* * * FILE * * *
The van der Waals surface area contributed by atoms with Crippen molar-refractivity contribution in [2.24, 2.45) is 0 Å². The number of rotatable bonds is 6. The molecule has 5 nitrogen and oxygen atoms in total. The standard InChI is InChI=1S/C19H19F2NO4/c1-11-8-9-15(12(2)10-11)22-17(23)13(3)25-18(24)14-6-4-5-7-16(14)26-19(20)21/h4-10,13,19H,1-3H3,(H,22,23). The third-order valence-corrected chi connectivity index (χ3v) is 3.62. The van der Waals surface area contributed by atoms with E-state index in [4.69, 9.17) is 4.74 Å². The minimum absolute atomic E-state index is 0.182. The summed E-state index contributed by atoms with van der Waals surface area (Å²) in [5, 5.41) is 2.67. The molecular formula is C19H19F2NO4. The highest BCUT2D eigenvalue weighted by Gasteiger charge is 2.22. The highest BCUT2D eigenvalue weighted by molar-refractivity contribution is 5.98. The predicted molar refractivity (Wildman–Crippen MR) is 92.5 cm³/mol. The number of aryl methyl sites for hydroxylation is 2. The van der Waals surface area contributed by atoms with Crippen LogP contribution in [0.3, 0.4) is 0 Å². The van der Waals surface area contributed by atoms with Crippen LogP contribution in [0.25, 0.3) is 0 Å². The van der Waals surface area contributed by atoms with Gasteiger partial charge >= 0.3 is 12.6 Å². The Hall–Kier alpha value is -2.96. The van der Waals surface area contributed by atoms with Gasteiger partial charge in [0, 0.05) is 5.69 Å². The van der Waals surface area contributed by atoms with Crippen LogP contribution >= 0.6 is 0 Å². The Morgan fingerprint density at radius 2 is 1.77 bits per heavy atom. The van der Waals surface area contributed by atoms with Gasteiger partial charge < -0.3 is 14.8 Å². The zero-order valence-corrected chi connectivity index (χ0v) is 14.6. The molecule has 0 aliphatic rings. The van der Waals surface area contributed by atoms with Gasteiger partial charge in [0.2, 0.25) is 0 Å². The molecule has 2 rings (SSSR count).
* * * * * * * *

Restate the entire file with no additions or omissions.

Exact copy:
The van der Waals surface area contributed by atoms with Crippen molar-refractivity contribution in [2.24, 2.45) is 0 Å². The number of rotatable bonds is 6. The molecule has 5 nitrogen and oxygen atoms in total. The standard InChI is InChI=1S/C19H19F2NO4/c1-11-8-9-15(12(2)10-11)22-17(23)13(3)25-18(24)14-6-4-5-7-16(14)26-19(20)21/h4-10,13,19H,1-3H3,(H,22,23). The third-order valence-corrected chi connectivity index (χ3v) is 3.62. The van der Waals surface area contributed by atoms with E-state index in [4.69, 9.17) is 4.74 Å². The minimum absolute atomic E-state index is 0.182. The summed E-state index contributed by atoms with van der Waals surface area (Å²) in [5, 5.41) is 2.67. The molecular formula is C19H19F2NO4. The highest BCUT2D eigenvalue weighted by Gasteiger charge is 2.22. The highest BCUT2D eigenvalue weighted by molar-refractivity contribution is 5.98. The predicted molar refractivity (Wildman–Crippen MR) is 92.5 cm³/mol. The number of aryl methyl sites for hydroxylation is 2. The van der Waals surface area contributed by atoms with Crippen LogP contribution in [0.3, 0.4) is 0 Å². The van der Waals surface area contributed by atoms with Crippen LogP contribution in [0.25, 0.3) is 0 Å². The van der Waals surface area contributed by atoms with Gasteiger partial charge >= 0.3 is 12.6 Å². The Hall–Kier alpha value is -2.96. The van der Waals surface area contributed by atoms with Gasteiger partial charge in [0, 0.05) is 5.69 Å². The van der Waals surface area contributed by atoms with Crippen LogP contribution >= 0.6 is 0 Å². The Morgan fingerprint density at radius 2 is 1.77 bits per heavy atom. The van der Waals surface area contributed by atoms with Gasteiger partial charge < -0.3 is 14.8 Å². The zero-order valence-corrected chi connectivity index (χ0v) is 14.6. The molecule has 0 aliphatic rings. The van der Waals surface area contributed by atoms with Gasteiger partial charge in [0.2, 0.25) is 0 Å². The molecule has 2 rings (SSSR count).